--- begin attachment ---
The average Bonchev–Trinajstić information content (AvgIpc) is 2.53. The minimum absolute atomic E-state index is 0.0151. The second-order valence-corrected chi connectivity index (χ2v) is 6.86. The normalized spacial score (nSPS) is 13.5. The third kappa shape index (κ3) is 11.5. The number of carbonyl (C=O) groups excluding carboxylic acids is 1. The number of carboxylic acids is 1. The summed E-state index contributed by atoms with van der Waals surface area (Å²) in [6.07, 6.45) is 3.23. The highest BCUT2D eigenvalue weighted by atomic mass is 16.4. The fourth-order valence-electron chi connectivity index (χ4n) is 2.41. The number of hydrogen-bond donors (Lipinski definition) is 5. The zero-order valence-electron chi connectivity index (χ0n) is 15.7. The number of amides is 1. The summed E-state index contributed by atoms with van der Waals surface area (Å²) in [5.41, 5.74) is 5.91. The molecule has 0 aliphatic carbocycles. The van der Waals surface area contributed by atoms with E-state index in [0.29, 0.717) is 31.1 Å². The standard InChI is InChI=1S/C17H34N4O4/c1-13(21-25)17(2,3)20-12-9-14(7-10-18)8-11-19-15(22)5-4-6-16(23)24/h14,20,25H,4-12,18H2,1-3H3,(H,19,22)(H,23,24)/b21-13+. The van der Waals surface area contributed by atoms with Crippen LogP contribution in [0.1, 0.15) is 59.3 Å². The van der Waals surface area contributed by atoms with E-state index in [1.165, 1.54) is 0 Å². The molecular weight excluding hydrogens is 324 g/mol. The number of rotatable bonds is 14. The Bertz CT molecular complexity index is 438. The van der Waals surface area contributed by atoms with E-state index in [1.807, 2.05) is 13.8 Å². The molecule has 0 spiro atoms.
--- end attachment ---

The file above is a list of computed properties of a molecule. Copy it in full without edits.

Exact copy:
The average Bonchev–Trinajstić information content (AvgIpc) is 2.53. The minimum absolute atomic E-state index is 0.0151. The second-order valence-corrected chi connectivity index (χ2v) is 6.86. The normalized spacial score (nSPS) is 13.5. The third kappa shape index (κ3) is 11.5. The number of carbonyl (C=O) groups excluding carboxylic acids is 1. The number of carboxylic acids is 1. The summed E-state index contributed by atoms with van der Waals surface area (Å²) in [6.07, 6.45) is 3.23. The highest BCUT2D eigenvalue weighted by atomic mass is 16.4. The fourth-order valence-electron chi connectivity index (χ4n) is 2.41. The number of hydrogen-bond donors (Lipinski definition) is 5. The zero-order valence-electron chi connectivity index (χ0n) is 15.7. The number of amides is 1. The summed E-state index contributed by atoms with van der Waals surface area (Å²) in [5.41, 5.74) is 5.91. The molecule has 0 aliphatic carbocycles. The van der Waals surface area contributed by atoms with E-state index in [0.29, 0.717) is 31.1 Å². The standard InChI is InChI=1S/C17H34N4O4/c1-13(21-25)17(2,3)20-12-9-14(7-10-18)8-11-19-15(22)5-4-6-16(23)24/h14,20,25H,4-12,18H2,1-3H3,(H,19,22)(H,23,24)/b21-13+. The van der Waals surface area contributed by atoms with Crippen LogP contribution in [0.1, 0.15) is 59.3 Å². The van der Waals surface area contributed by atoms with E-state index in [1.165, 1.54) is 0 Å². The molecular weight excluding hydrogens is 324 g/mol. The number of rotatable bonds is 14. The Bertz CT molecular complexity index is 438. The van der Waals surface area contributed by atoms with E-state index in [1.807, 2.05) is 13.8 Å². The molecule has 0 spiro atoms.